“Seeing your dream come to fruition is unlike any feeling one can imagine,” said Johnathon Bush, owner of Not Just Cookies Bakery in Chicago. “All of your energy and time is put into building your ideas and then actually being able to implement them into something tangible gives you a sense of euphoria and empowers you to believe that you can do so much more. That’s how I felt when I opened my bakery in Chicago. I continued to feel exuberant about my business until it became clear that a steady stream of capital was a critical component to maintaining my business’s operations and growth. So, when I was presented with financing options from what I thought was a reputable broker, I was desperate to keep my dream alive and pursued an unattainable option. I signed on the dotted line feeling in a bind and unaware of the significant fees and high financing rate accompanying my loan. There was no transparency at all, and I felt misled and taken advantage of. I’m glad legislation is being introduced that will help others avoid the challenges that I incurred.”

“For more than nine years, I was able to own my own restaurant and thrive,” said Daysi Del Rosario Rivas Peralta, owner of Las Segovias Nicaraguan Restaurant in Huntington Park, Calif. “But when the COVID-19 pandemic hit, my revenue plummeted, and I was fighting to stay above water. Never in my career as a business owner have I experienced such debilitating setbacks. Because of desperation to keep my business going, language barriers and lack of technical assistance, I fell victim to fraudulent lenders. Most of these lenders didn’t provide adequate paperwork, clear information about the interest fees, and most said that I had no other choice but to accept the loan terms that were presented to me. Small businesses need to be protected by federal legislation that will give them a clearer picture of their loan terms and choices. I fully support a bill that will help small business owners avoid a debilitating debt cycle and help them to steer clear of predatory lenders.”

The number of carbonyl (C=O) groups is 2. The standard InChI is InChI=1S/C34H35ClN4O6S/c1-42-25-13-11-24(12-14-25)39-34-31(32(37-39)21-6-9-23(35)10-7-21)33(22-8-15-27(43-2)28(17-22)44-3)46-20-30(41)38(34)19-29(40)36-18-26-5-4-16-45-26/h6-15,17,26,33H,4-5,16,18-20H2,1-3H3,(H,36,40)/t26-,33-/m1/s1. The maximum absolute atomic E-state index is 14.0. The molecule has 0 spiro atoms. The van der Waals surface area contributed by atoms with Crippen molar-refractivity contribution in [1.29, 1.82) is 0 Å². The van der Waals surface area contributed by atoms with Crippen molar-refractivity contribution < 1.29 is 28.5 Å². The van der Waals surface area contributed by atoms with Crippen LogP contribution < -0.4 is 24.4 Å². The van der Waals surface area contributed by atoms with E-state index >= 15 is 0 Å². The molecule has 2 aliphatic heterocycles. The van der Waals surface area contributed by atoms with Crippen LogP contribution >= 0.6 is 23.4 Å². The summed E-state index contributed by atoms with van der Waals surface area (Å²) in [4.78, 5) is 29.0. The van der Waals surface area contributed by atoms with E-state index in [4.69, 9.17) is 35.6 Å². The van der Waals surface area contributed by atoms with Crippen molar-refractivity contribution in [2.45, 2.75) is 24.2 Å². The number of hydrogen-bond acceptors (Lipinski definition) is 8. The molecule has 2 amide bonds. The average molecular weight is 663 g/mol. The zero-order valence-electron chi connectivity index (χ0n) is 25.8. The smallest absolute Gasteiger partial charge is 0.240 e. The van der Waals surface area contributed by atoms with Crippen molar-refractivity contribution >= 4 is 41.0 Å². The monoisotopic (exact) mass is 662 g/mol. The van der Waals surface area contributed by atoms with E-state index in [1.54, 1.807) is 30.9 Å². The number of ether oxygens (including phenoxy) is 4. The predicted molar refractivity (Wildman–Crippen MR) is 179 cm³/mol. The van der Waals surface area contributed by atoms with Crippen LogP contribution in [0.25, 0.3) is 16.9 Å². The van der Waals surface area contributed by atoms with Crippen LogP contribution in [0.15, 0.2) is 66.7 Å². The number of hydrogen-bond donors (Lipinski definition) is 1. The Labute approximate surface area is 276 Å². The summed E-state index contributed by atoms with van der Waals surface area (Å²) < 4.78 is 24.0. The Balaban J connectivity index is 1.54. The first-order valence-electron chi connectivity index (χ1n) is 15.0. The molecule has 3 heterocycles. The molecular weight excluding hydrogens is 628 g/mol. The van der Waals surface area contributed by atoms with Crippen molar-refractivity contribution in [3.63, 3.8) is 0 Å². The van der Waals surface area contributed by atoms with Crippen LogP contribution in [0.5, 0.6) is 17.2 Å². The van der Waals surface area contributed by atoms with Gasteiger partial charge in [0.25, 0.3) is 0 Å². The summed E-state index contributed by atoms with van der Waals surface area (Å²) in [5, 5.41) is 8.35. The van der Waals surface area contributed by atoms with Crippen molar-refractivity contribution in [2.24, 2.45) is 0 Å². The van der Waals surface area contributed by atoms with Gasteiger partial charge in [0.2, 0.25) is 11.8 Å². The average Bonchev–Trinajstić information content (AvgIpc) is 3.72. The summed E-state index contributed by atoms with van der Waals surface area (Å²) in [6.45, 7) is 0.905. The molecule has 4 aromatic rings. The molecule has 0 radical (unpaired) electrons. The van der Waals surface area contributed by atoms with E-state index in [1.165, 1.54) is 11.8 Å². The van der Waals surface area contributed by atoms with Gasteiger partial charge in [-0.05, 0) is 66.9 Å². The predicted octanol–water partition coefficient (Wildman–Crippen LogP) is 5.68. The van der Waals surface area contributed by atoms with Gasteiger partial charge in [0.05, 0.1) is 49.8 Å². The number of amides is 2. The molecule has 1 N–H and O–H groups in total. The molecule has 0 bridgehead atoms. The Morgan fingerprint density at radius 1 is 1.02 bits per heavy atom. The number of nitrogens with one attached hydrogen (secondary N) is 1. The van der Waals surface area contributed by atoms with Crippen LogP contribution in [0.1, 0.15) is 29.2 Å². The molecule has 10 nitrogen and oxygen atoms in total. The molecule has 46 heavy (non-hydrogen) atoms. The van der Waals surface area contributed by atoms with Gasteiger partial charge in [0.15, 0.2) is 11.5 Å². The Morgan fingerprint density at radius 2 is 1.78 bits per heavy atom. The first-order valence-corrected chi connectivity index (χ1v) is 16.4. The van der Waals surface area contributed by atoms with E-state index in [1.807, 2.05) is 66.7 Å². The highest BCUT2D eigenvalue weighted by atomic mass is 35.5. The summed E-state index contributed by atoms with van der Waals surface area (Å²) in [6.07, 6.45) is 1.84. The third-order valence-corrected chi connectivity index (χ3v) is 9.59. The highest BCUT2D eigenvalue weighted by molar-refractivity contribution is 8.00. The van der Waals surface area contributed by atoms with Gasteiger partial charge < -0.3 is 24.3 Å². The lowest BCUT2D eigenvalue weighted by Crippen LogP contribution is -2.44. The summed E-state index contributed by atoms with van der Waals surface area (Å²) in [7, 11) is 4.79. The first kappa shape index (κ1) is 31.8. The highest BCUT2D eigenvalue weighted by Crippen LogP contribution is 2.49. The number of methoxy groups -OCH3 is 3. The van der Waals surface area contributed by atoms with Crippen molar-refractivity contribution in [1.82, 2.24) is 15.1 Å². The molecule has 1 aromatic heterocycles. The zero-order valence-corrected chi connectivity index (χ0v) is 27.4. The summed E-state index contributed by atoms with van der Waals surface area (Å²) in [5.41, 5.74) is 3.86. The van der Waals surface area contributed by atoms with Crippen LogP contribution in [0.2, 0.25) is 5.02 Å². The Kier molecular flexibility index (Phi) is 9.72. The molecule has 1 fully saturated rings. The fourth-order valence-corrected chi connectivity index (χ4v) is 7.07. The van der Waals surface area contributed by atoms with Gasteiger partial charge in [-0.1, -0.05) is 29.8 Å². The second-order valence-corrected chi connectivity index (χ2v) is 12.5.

“I started my cleaning service with my wife in December 2019 with aspirations of expanding my business and building a legacy for my children," said Stephen Martin, owner of ACESA Cleaning Services, LLC in Buford, Ga. "Navigating starting a new business was daunting on its own. But coupling that with needing to pivot your business model to adapt to a public health crisis was truly overwhelming. Utilizing small federal emergency relief funding and other lending options, we could concentrate on buying the equipment we needed to expand our business. But we soon realized that the lender used a payday loan model that capitalized on sky-high interest rates. Unfair lending practices contributed to an environment of anxiety that is already embedded in small business communities across the country. I'm happy that Small Business Majority is advocating for legislation that would help to rein in the spread of predatory lending and impossible interest rates."